Five Zoom alternatives to combat social isolation with video chat

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Pubs closed, streets empty, friendships on lockdown: With half the planet staying indoors, conversations have gone online. While many have turned to video chats on Zoom, these five services are just as easy and offer better privacy and security.


The coronavirus and resulting social isolation has made it harder to meet friends and family. So why not engage in a video chat and avoid any risk of infection? We look at some of the apps that let you do this.

If your video chat is only to take place between two people or two devices, pretty much any messenger app will suffice. However, there are plenty of options if you want to connect with more people.

If you use a smartphone or tablet, you have one of the prerequisites already, namely a camera. Most laptops also have an integrated one. If you’re using a desktop PC, you’ll need a webcam, and possibly also a microphone and loudspeaker.

The five services listed below can connect entire families and groups of friends and some also have useful additional features.

— Hangouts: Google’s communication platform can handle text messages, voice calls and video conferences – in the free edition for up to 10 participants.

It runs on iOS and Android smartphones and on a computer inside a browser. Every participant needs to have a Google account. You can also link your phone number to it and so become findable that way.

Hangouts can be found in the Google and Apple app stores and also in the app selection in your Google account. It works well for users with different device platforms.

— Facetime: If everyone on your call is an Apple user, Facetime offers the easiest solution. Apple’s voice and video calls app is pre-installed on all Apple devices and only works with them.


Users of iPhones, iPads and Macs can easily initiate video calls with their contacts. Facetime calls are free but do consume data volume on your mobile network.

To use Facetime, users need to have at least an iPhone 6s, an iPad Air 2 or an iPad mini 4 running iOS 12.1.4. If you have an older device that supports iOS 12.1.4, you can still dial in but only as an audio guest.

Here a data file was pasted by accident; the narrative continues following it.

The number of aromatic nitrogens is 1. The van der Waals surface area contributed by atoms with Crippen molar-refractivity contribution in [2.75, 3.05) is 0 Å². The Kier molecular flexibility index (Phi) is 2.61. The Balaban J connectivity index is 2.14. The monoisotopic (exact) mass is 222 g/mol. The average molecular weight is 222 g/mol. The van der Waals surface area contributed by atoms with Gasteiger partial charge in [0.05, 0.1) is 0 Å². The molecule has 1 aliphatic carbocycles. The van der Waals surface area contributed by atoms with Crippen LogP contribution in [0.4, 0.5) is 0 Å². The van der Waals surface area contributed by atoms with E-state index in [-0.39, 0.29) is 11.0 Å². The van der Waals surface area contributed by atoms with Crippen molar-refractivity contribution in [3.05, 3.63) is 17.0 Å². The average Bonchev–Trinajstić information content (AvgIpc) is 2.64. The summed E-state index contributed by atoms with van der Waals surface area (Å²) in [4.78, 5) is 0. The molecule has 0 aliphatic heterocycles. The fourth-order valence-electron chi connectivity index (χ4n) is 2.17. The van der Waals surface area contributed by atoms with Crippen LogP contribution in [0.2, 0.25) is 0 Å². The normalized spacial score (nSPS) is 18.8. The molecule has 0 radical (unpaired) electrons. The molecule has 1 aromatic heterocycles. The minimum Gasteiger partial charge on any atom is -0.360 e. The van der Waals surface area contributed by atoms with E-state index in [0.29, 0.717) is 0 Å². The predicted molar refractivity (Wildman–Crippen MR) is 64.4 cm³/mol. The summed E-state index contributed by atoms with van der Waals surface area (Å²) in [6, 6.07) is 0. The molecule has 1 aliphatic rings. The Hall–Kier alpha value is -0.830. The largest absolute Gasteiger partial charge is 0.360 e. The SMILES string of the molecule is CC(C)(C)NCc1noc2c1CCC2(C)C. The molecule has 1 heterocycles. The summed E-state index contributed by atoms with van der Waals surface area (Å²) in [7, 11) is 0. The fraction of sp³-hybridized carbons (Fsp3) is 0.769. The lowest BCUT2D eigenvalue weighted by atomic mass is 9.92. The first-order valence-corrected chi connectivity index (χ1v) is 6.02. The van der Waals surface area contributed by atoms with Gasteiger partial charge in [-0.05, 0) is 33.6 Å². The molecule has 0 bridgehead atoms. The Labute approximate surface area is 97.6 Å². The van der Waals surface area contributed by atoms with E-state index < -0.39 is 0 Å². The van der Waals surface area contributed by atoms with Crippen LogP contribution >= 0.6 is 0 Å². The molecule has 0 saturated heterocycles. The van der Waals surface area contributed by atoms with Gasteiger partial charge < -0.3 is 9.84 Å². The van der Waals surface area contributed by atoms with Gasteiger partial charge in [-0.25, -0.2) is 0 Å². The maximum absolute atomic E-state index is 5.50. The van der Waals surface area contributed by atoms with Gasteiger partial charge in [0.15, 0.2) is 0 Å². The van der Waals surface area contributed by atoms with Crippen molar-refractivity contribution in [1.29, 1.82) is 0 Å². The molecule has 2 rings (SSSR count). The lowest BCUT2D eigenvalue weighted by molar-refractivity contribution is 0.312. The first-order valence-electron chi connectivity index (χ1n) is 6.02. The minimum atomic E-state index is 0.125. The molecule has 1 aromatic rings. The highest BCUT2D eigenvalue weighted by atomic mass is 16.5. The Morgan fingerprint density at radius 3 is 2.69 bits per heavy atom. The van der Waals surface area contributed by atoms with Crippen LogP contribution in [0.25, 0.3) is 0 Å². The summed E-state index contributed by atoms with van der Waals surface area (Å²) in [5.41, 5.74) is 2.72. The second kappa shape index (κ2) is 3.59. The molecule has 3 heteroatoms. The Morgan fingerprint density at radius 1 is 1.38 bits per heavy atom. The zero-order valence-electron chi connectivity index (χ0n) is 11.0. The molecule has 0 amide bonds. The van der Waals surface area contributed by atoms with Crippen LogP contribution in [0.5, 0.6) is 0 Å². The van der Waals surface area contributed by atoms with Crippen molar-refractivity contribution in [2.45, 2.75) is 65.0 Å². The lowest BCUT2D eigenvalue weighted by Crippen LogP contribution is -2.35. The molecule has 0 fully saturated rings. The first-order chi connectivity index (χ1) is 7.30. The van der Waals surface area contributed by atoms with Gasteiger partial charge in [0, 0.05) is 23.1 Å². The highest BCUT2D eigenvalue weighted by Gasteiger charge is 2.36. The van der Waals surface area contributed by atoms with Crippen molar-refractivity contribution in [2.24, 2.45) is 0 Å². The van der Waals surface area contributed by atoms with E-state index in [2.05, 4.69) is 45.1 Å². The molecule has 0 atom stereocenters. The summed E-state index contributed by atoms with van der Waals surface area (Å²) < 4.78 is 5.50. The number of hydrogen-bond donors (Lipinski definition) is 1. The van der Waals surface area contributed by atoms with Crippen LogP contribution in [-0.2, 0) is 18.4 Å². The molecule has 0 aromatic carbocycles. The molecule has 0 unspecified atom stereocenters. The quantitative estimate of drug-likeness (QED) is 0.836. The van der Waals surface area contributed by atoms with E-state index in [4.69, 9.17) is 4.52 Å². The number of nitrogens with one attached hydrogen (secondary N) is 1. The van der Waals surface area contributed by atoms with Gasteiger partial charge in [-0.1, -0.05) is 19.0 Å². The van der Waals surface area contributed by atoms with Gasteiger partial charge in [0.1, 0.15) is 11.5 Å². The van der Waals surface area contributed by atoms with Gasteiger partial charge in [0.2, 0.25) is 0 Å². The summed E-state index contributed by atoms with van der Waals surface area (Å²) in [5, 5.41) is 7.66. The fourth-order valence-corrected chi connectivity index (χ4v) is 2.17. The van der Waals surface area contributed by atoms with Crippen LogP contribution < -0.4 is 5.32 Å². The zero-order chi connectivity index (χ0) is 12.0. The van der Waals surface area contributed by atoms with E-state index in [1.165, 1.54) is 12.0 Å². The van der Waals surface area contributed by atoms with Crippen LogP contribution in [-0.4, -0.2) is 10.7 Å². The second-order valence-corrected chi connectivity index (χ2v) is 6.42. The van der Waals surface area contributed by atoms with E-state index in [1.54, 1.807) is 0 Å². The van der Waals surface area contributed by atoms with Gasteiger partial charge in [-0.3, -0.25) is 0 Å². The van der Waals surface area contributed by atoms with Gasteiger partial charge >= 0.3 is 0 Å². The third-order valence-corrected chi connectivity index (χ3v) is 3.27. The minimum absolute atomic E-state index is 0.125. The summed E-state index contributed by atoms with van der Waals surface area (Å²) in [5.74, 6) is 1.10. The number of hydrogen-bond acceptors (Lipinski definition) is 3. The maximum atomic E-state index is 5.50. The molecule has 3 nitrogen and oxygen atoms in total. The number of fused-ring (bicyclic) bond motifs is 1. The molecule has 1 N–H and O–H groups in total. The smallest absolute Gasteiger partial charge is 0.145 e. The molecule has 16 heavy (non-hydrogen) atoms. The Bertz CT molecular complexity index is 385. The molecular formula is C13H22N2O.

— Skype: A classic among video telephony services, it allows up to 50 people to be connected to a group call. The prerequisite is that you have the Skype app on an iOS or Android smartphone or tablet or the desktop version on PCs and Macs.

External users without Skype can also be invited to a video chat via a link and can then get access using Skype for Web.

Skype’s a practical option for communication across different devices. To use it on a smartphone or PC you need a Skype or Microsoft account.

— WhatsAppUp to four participants can connect to each other using this popular messaging app. To do so, simply start a call with the first person and add up to two more. Or you can select all three contacts and start a call.

The app works with Android and iOS smartphones. If you use Android, you need at least version 4.1 of the operating system. The app is widespread but a downside is that the number of participants is limited.

— Jitsi : Free open-source video conferencing software for the web and smartphones, Jitsi enables encrypted communication between participants. It’s available for iOS and Android smartphones or on PCs using a browser. It can also be integrated into the Slack collaboration software.

It works for text messaging, screen sharing and video conferencing. You don’t need to have a user account and can invite chat participants via a link. – dpa

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